"We've been waiting a long time for this," Savio's father Henry Savio, 73, tells PEOPLE. Although father and daughter were estranged, and Henry hadn't spoken to Kathleen since her wedding to Drew (which he did not attend), Savio said he never believed Kathleen's 2004 death was an accident – and after Peterson's fourth wife, Stacy Peterson, disappeared in 2007, he came to believe that Drew Peterson had killed her.
"It broke my heart," Savio says. "All this time I didn't get to see her, and now she's not here anymore."
In an appearance on Good Morning America Friday, Savio’s sister, Sue Doman, reacted with disgust to reports of Peterson's jocular response when was picked up at a traffic stop. (“I guess I should have returned those library books,” he allegedly said). "He’s an idiot," said Doman. "This is a very serious situation. This is something that has turned our lives upside down. He needs to face reality.”
Prepared for ArrestFor Peterson, 56, who maintains his innocence in Kathleen Savio's death and the disappearance, the long-rumored arrest was something he had anticipated. "He knew this day would come," Peterson's publicist Glenn Selig tells PEOPLE. "He was mentally prepared for the idea that he could be arrested. He prepared for a worst-case scenario in his mind, and he had a plan in place. Preparing, for him, was planning that he had a place for his kids to go and that they would be well taken care of."
In fact, another woman, Christina Raines, 24, recently moved into Peterson's home and the two are engaged.
When Selig spoke to his client earlier Thursday, Peterson "didn't indicate that [it] was any different than any other day. He was getting ready to leave for Nevada in the morning." Peterson was planning a trip from Chicago to Reno, where he was scheduled to meet with representatives of the HBO reality series Cathouse, who had asked him to consider becoming an on-air apprentice at one of Nevada's legal brothels.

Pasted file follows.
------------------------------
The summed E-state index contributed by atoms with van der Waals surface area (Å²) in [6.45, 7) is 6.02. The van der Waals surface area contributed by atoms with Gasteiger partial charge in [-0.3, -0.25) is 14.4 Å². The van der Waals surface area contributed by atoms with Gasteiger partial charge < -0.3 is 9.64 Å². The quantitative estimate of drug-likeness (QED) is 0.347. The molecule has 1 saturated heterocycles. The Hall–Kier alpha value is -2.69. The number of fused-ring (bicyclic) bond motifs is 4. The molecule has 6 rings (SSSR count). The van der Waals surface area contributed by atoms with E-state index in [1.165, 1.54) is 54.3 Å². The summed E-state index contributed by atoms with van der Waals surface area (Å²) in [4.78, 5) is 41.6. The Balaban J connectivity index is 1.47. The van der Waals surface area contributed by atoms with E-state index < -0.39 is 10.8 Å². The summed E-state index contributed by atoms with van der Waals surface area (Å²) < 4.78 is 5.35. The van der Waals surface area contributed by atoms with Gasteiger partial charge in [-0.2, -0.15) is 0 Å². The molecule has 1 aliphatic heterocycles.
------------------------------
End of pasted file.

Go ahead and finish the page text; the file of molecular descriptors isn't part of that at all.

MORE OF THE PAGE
Death of SavioKathleen Savio's body was discovered in an empty bathtub in 2004, and the case was ruled an accidental drowning – a finding that is still "the correct determination," Peterson's attorney Joel Brodsky tells PEOPLE.
But after Stacy Peterson went missing in 2007, authorities re-opened the Savio case and declared it a staged homicide, resulting in Thursday's two-count grand jury indictment against Drew Peterson for first-degree murder. His bond was set at $20 million, an amount Peterson's attorney described as "tremendously excessive."
"This is an extremely grave and serious matter, and I think that's reflected in the bond," Will County State's Attorney James Glascow said in a news conference late Thursday.
Peterson's attorney Brodsky affirmed his client's innocence, even as the state's attorney says the investigation into Stacy's disappearance continues. Last year, for the book Drew Peterson Exposed, Peterson submitted to a private polygraph test regarding Savio's death, "and he passed that test 100 percent with flying colors," Brodsky says.
Additional reporting by HILARY SHENFELD
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